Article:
The day of surgery
A compilation of a day's worth of entries:
While under the best of circumstances I could be considered a worrywart, I think I'm at least a bit entitled today. My father underwent surgery this morning to repair his aortic aneurysm. So far, I haven't heard anything from my mother. I'm going to assume that's good news, though in truth I really don't even know how long the surgery is supposed to take.The surgery is fairly serious stuff. From what I can gather, Dad's aneurysm is serious enough that a section of the artery has to be entirely replaced. (It can't be clamped off.) Mom reminded me that the surgeons will have to stop Dad's heart for the duration of time it takes to graft the replacement vessel into his aorta.
No matter how you look at it, that's just a little bit terrifying.
One of the most difficult things about growing up is accepting the fact that your parents will not always be living. It's a realization that hits you out of the blue one day, and it forces you to re-evaluate your relationships. (Or, it should, anyway.)
Once I thought about it for more than a moment or two, this surgery began to worry me. Not just because of what it is, but because it fits into a very worrisome pattern. When I allow myself to think about it, I realize that my father is probably not in very good health, but would not admit it to us. I know that he is on a significant amount of medication for various problems that he has, but if you pressed me to name what those problems were, I couldn't tell you.
I wonder how my sister feels, watching this. I am 24, she is 33; she actually knew my parents when they were younger. An odd coincidence of numbers: my mother was 24 when my sister was born, and nearly 34 when I was born. So, if you do the math, that means my mother turns 58 next month. My father is 57. I have no concrete memories of my parents before their 40th birthdays; she remembers them from before they were 30.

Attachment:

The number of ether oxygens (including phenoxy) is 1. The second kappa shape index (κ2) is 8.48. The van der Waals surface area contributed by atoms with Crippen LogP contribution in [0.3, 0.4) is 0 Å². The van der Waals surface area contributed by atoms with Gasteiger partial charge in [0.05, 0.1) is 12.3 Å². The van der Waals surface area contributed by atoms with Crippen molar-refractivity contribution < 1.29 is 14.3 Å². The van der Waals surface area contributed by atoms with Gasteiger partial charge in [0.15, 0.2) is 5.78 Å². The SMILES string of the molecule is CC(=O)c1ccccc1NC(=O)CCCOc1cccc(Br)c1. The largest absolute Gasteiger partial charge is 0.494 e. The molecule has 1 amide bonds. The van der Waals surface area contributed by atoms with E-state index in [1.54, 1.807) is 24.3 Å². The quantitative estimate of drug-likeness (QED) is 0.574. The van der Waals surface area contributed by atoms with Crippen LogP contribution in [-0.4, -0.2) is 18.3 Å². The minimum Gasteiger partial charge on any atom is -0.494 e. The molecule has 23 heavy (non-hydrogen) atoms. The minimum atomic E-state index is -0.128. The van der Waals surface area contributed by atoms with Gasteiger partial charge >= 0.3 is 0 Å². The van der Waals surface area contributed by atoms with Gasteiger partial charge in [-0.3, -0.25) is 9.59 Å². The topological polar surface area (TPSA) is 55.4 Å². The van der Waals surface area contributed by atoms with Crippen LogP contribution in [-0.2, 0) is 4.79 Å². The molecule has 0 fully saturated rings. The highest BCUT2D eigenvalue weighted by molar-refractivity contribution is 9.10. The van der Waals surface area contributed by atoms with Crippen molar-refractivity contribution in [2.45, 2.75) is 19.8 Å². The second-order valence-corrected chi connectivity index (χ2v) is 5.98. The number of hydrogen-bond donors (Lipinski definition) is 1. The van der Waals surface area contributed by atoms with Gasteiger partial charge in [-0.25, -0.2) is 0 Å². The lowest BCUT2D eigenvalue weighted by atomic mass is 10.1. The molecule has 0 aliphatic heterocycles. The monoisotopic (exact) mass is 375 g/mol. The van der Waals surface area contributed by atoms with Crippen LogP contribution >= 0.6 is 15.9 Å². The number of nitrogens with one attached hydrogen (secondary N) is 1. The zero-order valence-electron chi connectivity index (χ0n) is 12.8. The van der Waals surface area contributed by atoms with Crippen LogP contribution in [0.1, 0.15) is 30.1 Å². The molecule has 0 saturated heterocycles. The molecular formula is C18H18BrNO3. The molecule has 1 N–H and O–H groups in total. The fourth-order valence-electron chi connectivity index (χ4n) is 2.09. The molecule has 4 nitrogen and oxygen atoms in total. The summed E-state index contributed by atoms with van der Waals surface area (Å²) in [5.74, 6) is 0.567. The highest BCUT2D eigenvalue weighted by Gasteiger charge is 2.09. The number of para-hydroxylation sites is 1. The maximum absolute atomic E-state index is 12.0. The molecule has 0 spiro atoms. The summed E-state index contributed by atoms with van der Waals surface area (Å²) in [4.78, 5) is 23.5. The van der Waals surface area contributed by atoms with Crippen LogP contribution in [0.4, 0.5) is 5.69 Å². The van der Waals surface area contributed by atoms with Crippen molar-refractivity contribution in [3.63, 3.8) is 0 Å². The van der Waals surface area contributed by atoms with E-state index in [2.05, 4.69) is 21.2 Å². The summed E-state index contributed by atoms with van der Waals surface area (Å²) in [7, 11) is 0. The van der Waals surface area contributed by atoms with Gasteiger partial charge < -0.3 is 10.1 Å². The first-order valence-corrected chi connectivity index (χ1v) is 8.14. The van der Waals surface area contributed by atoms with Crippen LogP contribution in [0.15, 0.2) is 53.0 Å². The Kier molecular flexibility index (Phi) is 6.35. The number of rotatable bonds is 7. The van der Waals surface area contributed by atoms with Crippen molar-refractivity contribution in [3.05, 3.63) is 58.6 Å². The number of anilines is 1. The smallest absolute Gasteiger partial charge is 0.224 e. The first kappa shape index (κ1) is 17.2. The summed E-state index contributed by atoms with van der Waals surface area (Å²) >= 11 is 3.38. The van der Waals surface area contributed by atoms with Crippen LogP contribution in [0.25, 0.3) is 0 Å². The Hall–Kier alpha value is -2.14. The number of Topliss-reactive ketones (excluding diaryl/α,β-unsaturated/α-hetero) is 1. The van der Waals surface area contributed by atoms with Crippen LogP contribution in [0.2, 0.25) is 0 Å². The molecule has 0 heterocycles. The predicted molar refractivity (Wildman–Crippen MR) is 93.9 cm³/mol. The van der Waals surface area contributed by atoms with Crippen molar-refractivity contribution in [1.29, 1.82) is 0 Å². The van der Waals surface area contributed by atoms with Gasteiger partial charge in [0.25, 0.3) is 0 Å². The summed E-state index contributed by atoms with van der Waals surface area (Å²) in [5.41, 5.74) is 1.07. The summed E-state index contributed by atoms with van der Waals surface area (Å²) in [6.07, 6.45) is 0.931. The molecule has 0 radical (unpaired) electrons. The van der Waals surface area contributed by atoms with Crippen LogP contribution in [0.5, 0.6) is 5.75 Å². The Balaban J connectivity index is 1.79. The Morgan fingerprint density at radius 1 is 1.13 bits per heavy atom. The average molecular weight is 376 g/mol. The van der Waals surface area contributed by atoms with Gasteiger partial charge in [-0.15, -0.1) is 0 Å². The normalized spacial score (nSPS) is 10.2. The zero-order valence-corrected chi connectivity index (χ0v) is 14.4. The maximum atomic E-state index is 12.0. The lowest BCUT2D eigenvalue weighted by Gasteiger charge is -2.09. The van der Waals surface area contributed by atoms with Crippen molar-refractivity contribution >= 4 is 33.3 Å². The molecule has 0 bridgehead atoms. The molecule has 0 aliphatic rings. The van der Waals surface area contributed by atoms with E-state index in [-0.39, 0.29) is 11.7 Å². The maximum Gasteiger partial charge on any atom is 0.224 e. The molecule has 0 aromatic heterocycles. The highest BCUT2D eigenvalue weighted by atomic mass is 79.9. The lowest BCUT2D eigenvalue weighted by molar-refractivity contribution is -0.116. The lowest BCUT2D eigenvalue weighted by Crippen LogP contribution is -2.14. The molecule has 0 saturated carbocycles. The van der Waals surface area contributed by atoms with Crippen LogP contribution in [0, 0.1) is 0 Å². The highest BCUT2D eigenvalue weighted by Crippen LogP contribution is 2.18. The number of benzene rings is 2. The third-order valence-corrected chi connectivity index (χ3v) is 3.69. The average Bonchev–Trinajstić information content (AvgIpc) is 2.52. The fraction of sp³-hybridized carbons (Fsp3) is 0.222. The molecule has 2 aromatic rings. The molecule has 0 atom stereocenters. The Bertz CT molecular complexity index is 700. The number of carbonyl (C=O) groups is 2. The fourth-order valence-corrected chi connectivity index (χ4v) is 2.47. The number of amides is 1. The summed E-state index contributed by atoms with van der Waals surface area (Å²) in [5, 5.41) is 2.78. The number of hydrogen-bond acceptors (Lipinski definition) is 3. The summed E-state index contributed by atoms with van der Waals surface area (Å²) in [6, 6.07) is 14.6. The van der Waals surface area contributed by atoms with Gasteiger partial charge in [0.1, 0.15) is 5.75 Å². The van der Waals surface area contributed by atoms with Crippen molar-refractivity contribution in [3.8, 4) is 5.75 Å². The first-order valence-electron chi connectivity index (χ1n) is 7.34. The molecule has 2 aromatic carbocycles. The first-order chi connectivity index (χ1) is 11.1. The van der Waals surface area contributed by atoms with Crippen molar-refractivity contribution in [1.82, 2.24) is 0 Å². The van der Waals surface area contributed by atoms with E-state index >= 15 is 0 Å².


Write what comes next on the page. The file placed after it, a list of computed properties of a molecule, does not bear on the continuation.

I like to refer to my sister as a "sunrise child," and myself as the "sunset child." It describes my memories of my parents well; I don't have any frame of reference to picture them as young. Or my age. I remember my parents planning for retirement; she undoubtedly remembers when they first started going grey.
As a result, it's easy for things like ill health on my parents' part to creep up on me, because I know no different. But then I look at Jeff's parents, who aren't even 50 yet, and I see differences.
However: I know whose stubbornness I got, and it's not my mother's. :) Intellectually I know that Dad will be in intensive care for a couple of days to closely monitor his heart, then moved to a private room for a few days to allow him to rest and heal some more.
Emotionally, there's a little impetuous blond kid stomping around in my head who is saying, "Dammit, Dad, don't you dare die on me, because I'm coming home for my first Christmas with you in three years and if you do, I'm not only going to be sad, but pissed."
Hopefully I'll have some news soon.
When I called home just now, there was a message from Mom on the machine. Dad made it through the surgery fine. He'll be in the ICU for 48 hours, but the prognosis is good and the aneurysm was repaired successfully.
More news. Mom called about an hour ago to tell me the part she didn't want to mention on the answering machine. Dad's still on a ventilator; the doctors plan to wean him off of it tomorrow.
The aneurysm was the size of a human fist. Dad's lucky to be alive. Period.
Mom and Dad live twenty minutes away from the nearest hospital. Had this aneurysm burst, he would have bled to death before Mom could have gotten him to the hospital. That explains why a section of the artery had to be replaced, and why the doctors hastened his surgery date.
There's just not much you can say to that sort of thing.